Jesus People Movement

Restoring the Church to the Original Blueprint

This picture taken at House of Agape in Kansas City, MO.


The Jesus People Movement

A Return to the New Testament Church of the Book of Acts

"Central to understanding the Jesus People Movement was their singular devotion to and zeal for evangelism. At the core of the movement’s identity was an abiding belief that the gospel was good news for a lost and wandering generation.

The name of the JPM came from its focus: adherents sought to reach people for Jesus. Street evangelism, evangelism bands traveling across the country to share Christ, and a host of evangelists and evangelistic ministries arose from its ranks. Even in their defining slogan — the raised finger and words “one way,” was an acknowledgement that in the midst of such pain, chaos and uncertainty, it was solely through belief in Jesus that people could find the peace and joy they craved. 

Many of the central innovations of the JPM — such as the coffeehouse movement or local underground newspapers — were built upon models derived from the counterculture. This was most evident in the emergence of Jesus music. What many in the mainstream church had dismissed as the devil’s music, JPM musicians reclaimed as powerful tools for both worship and evangelism." From: The Lasting Legacy of the Jesus People -- How an Unlikely, Countercultural Movement went Mainstream  by Andrew MacDonald, Ed Stetzer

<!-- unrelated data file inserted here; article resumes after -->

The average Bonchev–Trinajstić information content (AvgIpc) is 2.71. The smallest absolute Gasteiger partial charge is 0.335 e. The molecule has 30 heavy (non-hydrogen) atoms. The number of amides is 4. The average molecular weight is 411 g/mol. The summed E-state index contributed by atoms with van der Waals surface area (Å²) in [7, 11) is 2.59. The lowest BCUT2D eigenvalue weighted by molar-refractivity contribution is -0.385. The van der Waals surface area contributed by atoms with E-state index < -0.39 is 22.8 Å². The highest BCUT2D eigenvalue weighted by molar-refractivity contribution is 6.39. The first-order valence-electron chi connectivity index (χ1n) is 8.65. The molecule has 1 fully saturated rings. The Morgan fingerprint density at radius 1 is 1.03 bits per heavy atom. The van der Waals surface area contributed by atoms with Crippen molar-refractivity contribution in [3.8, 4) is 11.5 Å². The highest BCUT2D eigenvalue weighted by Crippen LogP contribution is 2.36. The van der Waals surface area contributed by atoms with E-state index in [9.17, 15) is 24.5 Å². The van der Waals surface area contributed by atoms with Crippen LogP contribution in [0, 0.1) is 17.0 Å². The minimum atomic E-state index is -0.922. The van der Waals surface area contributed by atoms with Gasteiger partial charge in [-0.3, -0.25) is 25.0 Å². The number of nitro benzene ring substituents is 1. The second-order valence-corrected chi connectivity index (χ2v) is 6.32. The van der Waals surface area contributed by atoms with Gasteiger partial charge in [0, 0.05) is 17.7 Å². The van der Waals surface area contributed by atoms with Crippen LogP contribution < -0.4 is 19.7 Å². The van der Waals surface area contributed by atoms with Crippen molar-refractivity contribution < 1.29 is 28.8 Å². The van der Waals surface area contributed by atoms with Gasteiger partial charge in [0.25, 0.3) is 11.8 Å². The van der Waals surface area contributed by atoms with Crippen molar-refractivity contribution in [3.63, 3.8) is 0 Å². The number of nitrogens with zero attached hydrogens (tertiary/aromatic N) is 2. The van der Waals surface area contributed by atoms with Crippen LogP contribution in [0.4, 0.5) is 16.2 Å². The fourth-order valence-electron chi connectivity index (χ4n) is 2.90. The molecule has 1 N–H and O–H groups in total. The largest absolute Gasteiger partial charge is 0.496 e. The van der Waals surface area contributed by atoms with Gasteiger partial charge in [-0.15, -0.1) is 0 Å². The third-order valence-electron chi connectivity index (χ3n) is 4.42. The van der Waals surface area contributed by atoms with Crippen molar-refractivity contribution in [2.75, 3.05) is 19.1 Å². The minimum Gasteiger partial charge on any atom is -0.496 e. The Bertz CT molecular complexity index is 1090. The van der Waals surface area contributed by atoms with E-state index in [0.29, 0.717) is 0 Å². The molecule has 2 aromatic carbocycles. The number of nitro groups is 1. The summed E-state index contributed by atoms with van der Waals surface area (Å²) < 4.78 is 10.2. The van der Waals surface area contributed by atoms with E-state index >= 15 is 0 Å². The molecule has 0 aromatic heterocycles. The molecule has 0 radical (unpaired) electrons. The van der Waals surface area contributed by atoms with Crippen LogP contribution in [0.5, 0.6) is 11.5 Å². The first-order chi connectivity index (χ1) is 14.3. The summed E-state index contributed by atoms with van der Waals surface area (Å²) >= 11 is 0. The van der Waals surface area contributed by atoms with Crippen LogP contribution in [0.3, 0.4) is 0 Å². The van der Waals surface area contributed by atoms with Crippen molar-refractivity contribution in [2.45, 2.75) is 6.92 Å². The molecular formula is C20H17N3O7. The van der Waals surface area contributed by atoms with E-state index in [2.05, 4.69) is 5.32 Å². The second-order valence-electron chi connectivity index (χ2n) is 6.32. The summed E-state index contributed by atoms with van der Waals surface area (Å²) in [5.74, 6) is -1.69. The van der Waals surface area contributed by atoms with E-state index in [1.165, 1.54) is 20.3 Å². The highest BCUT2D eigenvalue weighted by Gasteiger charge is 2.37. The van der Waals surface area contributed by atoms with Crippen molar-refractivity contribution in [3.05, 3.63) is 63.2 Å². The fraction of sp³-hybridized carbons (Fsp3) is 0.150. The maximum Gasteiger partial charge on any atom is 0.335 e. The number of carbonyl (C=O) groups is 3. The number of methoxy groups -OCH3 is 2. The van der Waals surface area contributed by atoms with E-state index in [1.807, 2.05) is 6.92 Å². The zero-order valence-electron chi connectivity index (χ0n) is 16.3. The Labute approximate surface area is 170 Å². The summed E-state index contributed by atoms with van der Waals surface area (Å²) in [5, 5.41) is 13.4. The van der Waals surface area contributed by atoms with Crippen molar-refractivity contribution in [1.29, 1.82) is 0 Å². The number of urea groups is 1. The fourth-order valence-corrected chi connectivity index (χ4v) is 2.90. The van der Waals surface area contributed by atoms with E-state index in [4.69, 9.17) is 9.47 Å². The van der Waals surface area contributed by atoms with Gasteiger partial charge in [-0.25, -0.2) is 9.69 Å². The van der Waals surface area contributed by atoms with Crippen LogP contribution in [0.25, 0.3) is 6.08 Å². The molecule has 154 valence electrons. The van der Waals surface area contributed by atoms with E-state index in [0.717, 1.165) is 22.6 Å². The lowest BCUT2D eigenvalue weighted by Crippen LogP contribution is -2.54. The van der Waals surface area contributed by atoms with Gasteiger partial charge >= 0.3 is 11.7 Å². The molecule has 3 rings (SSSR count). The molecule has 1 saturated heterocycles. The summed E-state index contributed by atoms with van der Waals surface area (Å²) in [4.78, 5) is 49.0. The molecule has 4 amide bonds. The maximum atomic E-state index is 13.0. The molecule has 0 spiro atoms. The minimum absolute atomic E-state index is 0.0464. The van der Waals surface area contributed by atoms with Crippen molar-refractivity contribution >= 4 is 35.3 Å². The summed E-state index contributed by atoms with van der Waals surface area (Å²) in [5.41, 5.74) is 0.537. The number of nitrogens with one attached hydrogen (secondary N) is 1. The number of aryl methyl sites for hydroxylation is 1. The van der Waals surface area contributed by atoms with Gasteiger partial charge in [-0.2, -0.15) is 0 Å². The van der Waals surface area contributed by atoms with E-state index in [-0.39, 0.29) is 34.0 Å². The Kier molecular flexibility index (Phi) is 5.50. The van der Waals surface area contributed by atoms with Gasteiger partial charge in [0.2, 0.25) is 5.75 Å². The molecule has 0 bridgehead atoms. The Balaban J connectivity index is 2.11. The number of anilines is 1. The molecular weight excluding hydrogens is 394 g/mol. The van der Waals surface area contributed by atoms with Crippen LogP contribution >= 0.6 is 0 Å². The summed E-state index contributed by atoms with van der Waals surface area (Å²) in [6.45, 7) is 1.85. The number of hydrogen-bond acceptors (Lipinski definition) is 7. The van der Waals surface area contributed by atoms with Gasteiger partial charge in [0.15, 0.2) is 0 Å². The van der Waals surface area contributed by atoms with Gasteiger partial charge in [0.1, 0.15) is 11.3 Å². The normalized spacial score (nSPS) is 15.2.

In his book, The Jesus People Movement: An Annotated Bibliography and General Resource (Bibliographies and Indexes in Religious Studies) author David Di Sabatino writes, "The founder of Agape was David Rose – Young charismatic hippie who converted and was later influenced by Jack Sparks of the Christian World Liberation Front. Compelled by a vision to open a mission to teenagers in the Midwest, he returned to Kansas and opened the House of Agape. By the early 1970s their efforts had spawned a well attended church out of which came the music of Paul Clark and The Hallelujah Joy Band. After joining a mission team to the 1972 Olympics in Munich, Rose ventured to Israel where he functioned as the church’s overseas missionary for a number of years." 

"One of the popular albums from this period was Paul Clark's – Good to Be Home (Seed, 1975) This album just sounds like they were having a good time recording it. Includes Phil Keaggy. From The Jesus People Movement: An Annotated Bibliography and General Resource (Bibliographies and Indexes in Religious Studies).

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